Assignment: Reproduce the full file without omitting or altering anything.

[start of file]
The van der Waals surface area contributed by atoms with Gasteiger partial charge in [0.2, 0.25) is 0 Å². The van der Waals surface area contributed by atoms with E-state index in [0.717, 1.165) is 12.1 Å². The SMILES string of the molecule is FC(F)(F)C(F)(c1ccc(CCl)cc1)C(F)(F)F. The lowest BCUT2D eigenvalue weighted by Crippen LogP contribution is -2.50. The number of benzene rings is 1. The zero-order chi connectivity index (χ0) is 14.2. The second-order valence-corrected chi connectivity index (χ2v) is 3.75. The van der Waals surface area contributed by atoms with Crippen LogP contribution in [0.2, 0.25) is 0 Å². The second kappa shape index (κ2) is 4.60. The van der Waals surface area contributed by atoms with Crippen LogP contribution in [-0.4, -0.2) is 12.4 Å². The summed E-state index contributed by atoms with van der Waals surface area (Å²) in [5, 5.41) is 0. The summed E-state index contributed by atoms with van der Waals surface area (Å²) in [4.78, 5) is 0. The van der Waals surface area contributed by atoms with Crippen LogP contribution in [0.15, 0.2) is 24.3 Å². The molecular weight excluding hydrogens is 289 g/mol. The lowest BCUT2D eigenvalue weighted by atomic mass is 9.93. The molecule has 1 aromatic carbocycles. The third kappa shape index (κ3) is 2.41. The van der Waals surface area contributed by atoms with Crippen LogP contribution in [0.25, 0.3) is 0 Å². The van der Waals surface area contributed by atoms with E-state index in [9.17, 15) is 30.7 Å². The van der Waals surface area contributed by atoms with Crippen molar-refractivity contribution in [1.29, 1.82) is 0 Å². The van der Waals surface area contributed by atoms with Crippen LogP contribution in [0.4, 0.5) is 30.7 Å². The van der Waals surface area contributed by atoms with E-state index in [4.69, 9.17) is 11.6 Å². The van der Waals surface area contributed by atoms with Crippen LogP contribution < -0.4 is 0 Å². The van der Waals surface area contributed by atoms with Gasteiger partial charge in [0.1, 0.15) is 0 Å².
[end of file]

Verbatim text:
The van der Waals surface area contributed by atoms with Gasteiger partial charge in [0.2, 0.25) is 0 Å². The van der Waals surface area contributed by atoms with E-state index in [0.717, 1.165) is 12.1 Å². The SMILES string of the molecule is FC(F)(F)C(F)(c1ccc(CCl)cc1)C(F)(F)F. The lowest BCUT2D eigenvalue weighted by Crippen LogP contribution is -2.50. The number of benzene rings is 1. The zero-order chi connectivity index (χ0) is 14.2. The second-order valence-corrected chi connectivity index (χ2v) is 3.75. The van der Waals surface area contributed by atoms with Crippen LogP contribution in [0.2, 0.25) is 0 Å². The second kappa shape index (κ2) is 4.60. The van der Waals surface area contributed by atoms with Crippen LogP contribution in [-0.4, -0.2) is 12.4 Å². The summed E-state index contributed by atoms with van der Waals surface area (Å²) in [5, 5.41) is 0. The summed E-state index contributed by atoms with van der Waals surface area (Å²) in [4.78, 5) is 0. The van der Waals surface area contributed by atoms with Crippen LogP contribution in [0.15, 0.2) is 24.3 Å². The molecular weight excluding hydrogens is 289 g/mol. The lowest BCUT2D eigenvalue weighted by atomic mass is 9.93. The molecule has 1 aromatic carbocycles. The third kappa shape index (κ3) is 2.41. The van der Waals surface area contributed by atoms with Crippen LogP contribution in [0.25, 0.3) is 0 Å². The van der Waals surface area contributed by atoms with E-state index in [9.17, 15) is 30.7 Å². The van der Waals surface area contributed by atoms with Crippen molar-refractivity contribution in [1.29, 1.82) is 0 Å². The van der Waals surface area contributed by atoms with Crippen LogP contribution in [0.4, 0.5) is 30.7 Å². The van der Waals surface area contributed by atoms with E-state index in [4.69, 9.17) is 11.6 Å². The van der Waals surface area contributed by atoms with Crippen LogP contribution < -0.4 is 0 Å². The van der Waals surface area contributed by atoms with Gasteiger partial charge in [0.1, 0.15) is 0 Å².